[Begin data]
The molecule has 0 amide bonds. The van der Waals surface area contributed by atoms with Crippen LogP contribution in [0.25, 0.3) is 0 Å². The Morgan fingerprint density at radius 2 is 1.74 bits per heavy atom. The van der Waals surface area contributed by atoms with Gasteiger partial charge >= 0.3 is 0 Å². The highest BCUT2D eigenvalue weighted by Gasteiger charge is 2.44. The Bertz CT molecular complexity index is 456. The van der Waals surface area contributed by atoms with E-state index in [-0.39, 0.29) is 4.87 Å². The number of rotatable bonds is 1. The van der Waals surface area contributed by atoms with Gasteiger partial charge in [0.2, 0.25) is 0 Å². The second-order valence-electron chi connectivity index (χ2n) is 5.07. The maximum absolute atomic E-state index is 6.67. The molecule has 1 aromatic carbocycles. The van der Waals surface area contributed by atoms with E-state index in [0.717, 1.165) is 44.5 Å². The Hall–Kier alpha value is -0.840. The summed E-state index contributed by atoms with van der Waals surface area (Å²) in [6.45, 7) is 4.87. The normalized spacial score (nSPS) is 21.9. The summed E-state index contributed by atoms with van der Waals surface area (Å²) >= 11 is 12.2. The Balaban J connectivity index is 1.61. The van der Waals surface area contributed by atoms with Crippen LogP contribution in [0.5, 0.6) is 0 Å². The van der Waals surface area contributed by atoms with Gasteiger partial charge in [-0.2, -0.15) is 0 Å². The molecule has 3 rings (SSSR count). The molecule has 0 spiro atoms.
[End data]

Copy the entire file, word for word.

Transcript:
The molecule has 0 amide bonds. The van der Waals surface area contributed by atoms with Crippen LogP contribution in [0.25, 0.3) is 0 Å². The Morgan fingerprint density at radius 2 is 1.74 bits per heavy atom. The van der Waals surface area contributed by atoms with Gasteiger partial charge >= 0.3 is 0 Å². The highest BCUT2D eigenvalue weighted by Gasteiger charge is 2.44. The Bertz CT molecular complexity index is 456. The van der Waals surface area contributed by atoms with E-state index in [-0.39, 0.29) is 4.87 Å². The number of rotatable bonds is 1. The van der Waals surface area contributed by atoms with Gasteiger partial charge in [0.2, 0.25) is 0 Å². The second-order valence-electron chi connectivity index (χ2n) is 5.07. The maximum absolute atomic E-state index is 6.67. The molecule has 1 aromatic carbocycles. The van der Waals surface area contributed by atoms with E-state index in [0.717, 1.165) is 44.5 Å². The Hall–Kier alpha value is -0.840. The summed E-state index contributed by atoms with van der Waals surface area (Å²) in [6.45, 7) is 4.87. The normalized spacial score (nSPS) is 21.9. The summed E-state index contributed by atoms with van der Waals surface area (Å²) >= 11 is 12.2. The Balaban J connectivity index is 1.61. The van der Waals surface area contributed by atoms with Crippen LogP contribution in [0.5, 0.6) is 0 Å². The van der Waals surface area contributed by atoms with Gasteiger partial charge in [-0.2, -0.15) is 0 Å². The molecule has 3 rings (SSSR count). The molecule has 0 spiro atoms.